To date, coastal regeneration funding has largely focused on heritage, recreational and arts projects which are important, but it is clear that further specific action is required to generate higher wages and higher skilled jobs. UK Maritime’s Coastal Powerhouse Manifesto sets out proposals to extend freeports benefits to all coastal areas, boost connectivity to the rest of the country, develop new skills in coastal communities and install a shore power network across the coast to provide the infrastructure to charge tomorrow’s electric vessels.
Most pertinently, Professor Chris Whitty published his annual report last year on health disparities in coastal communities. Life expectancy, healthy life expectancy and disability free life expectancy are all lower in coastal communities whilst the Standardised Mortality Ratios - for a range of conditions including preventable mortality - are significantly higher.
Take life expectancy at birth in Central St Leonards in my constituency for example. For males, it is 11.2 years below Crowborough North East in rural, more affluent Wealden District and 8.7 years below for females.
Case studies such as this consistently emphasise that coastal communities not only face challenges with the recruitment and retention of health and social care staff, but they also face knock-on challenges with service delivery.
Last week I visited the Parchment Trust, a local charity in Hastings which provides occupational and day care services for people with learning and physical disabilities. They do amazing work, but struggle with recruiting and retaining staff – largely due to the pay which can be offered. East Sussex County Council, which commissions services from the Trust, has limited resources but an above average population of elderly people and those with social care needs. This is not reflected in funding formulas.
In his report, Prof. Whitty clearly outlines that tackling the underlying drivers of poor health, including deprivation, poor educational attainment, housing, alcohol and/or substance misuse, homelessness and rough sleeping, underdeveloped transport infrastructure and lack of diversity in jobs and coastal economies, as well as focusing proportionate NHS and care resources to appropriately provide for physical and mental health and social care needs, will help prevent ill health in the long-term. This will benefit not just our coastal communities but the whole of the U.K too.
High levels of deprivation, driven in part by major and longstanding challenges with local economies and employment, are important reasons for the poor health outcomes in these communities. Tackling deprivation is key and, whilst the Levelling Up White Paper articulates how policy interventions will improve opportunity and boost livelihoods across the country, it does not specifically target coastal communities.
In order for the Government’s spending, taxation, investment, and regeneration policies to bring about meaningful change in these communities, they must be at the heart of the Government’s levelling up plans.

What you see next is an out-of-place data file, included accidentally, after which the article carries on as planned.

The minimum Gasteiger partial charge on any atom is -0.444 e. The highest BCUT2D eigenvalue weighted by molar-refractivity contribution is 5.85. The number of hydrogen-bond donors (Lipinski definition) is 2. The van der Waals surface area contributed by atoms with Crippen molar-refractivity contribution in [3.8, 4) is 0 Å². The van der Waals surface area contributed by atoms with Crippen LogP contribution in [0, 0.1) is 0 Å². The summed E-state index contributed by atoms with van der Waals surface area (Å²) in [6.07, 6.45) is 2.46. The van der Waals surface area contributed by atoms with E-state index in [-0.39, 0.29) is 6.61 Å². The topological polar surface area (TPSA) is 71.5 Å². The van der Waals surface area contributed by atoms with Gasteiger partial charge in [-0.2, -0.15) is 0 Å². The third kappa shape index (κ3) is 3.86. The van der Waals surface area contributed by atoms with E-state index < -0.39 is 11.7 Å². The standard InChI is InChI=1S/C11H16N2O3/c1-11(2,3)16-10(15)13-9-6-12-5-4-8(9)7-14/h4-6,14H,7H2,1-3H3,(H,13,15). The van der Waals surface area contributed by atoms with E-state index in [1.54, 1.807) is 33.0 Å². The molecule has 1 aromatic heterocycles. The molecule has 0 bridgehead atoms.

However, we must not focus solely on the challenges facing coastal communities. They have fantastic and unique opportunities too!
Coastal communities have unleashed nature-based potential both on land and in our oceans for renewable energy industries and in the fight against climate change, which can also drive social and economic benefits. Our coasts and seas contain some of the UK’s most varied ecosystems and investing in coastal restoration and adaptation projects offer opportunities for low-income coastal communities that yield financial returns on investments, create jobs, stimulate local economies – and regenerate and revitalise the health of ecosystems.
Restoring and maintaining blue carbon habitats in our seas could create jobs directly in conservation, as well as indirectly in nature-based tourism, helping to level up our coastal communities even further.
Coastal communities have their own distinctive and unique role to play in our regional and sub-regional economies – as well as the national one. We must ensure that all places create and share in prosperity, in order for everyone to have the opportunity to enjoy a higher quality of life.
If given the necessary social, economic, and environmental support and investment, our coastal communities can be an even greater national resource, rather than a problem requiring a solution.
It is vital therefore that levelling up recognises the unique challenges that coastal communities face and respond to them with meaningful policy action. It is also vital that this Government recognises the unique opportunities that coastal communities present to us economically, environmentally, and socially, and respond to them with meaningful policy action.
To address the challenges and exploit the opportunities of coastal communities, we need a dedicated Minister for Coastal Communities who can work across government, supported by a national strategy for coastal communities and the re-instatement of a cross-department working group for the coast.
This much needed recognition and investment from Government will help secure the future of the coast and generate improved economic resilience and environmental sustainability through better connectivity, economic diversity, stronger communities and by restoring pride in our coastal identity as an island nation.